Cassava (Euphorbiaceae)

Manihot, Manioc, Yuca, Balinghoy, Mogo, Mandioca, Kamoteng kahoy, Tapioca


Cassava is awoody shrub of the South American Euphorbiaceae (Spurge) family and is cultivated extensively as annual food crop in tropical ans subtropical regions.  The starchy Tuberous root(s) are a major sorce of carbohydrates and are gluten free but a poor source of protien. Cassava differs from the similarly spelled yucca, an unrelated fruit-bearing shrub in the Asparagaceae family. Cassava, when dried to a powdery (or pearly) extract, is called tapioca; its fermented, flaky version is named garri.

There are two classifcations of Cassava, bitter and sweet theses both contains antinutritional factors and toxins like other tubers and roots. Like most roots these roots must be prepared properly before consumption. Improper preperation can leave enough residual cyanide to cause acute cyanide intoxication and goiters, and may even cause ataxia or partial paralysis.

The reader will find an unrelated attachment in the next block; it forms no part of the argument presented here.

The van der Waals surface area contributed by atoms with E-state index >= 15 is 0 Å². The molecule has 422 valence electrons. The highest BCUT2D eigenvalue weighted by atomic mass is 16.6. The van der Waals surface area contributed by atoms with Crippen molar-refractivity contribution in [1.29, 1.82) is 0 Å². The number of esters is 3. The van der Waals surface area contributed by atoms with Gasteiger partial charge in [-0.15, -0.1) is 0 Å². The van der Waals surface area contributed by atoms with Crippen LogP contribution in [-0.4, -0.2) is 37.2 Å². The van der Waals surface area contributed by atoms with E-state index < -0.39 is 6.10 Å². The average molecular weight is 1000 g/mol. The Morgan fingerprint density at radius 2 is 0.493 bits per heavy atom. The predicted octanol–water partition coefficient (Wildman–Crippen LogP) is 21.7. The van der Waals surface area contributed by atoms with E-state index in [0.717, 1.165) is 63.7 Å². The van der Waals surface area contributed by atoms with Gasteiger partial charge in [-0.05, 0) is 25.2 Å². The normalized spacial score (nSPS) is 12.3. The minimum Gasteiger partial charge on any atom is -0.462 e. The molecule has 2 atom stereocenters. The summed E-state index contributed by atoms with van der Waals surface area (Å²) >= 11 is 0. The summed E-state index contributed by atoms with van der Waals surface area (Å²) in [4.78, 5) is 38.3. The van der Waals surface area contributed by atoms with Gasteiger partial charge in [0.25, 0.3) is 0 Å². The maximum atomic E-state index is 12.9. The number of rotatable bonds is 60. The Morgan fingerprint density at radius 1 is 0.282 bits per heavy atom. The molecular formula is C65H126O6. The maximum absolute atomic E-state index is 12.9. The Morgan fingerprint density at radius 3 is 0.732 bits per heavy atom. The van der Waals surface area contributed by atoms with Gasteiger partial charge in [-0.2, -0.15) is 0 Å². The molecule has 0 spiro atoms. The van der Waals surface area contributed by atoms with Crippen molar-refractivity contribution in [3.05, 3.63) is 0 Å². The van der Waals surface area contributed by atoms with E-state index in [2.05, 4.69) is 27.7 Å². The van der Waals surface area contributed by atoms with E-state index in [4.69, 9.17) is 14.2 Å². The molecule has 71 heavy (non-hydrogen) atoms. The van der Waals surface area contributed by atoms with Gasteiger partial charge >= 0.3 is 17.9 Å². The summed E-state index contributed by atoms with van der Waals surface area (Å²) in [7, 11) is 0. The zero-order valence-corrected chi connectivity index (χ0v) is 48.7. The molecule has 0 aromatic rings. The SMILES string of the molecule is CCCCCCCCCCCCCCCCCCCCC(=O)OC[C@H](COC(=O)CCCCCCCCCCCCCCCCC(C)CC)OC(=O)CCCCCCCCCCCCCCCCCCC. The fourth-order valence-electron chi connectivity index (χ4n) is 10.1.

They are native to regions of Africa, Asia, and Latin America.

Toxic Principle:
Solanine-type glyco-alkaloids and atropine-like alkaloids.

Poisoning Symptoms include:
Headache, dizziness, hallucinations, nausea, vomiting, bloody diarrhea, muscular spasms and nervousness, high temperature, salivation and sweating, ataxia, paralysis and coma which can lead to death.


Lone Star English Setter Club provides this information
as a partial reference of the potential poisons that could harm your dog.
We are not veterinarian’s and DO NOT provide medical help.

If you think that your animal is ill or may have ingested a poisonous substance,
contact your local veterinarian or
the ASPCA’s 24-hour emergency poisoning hotline directly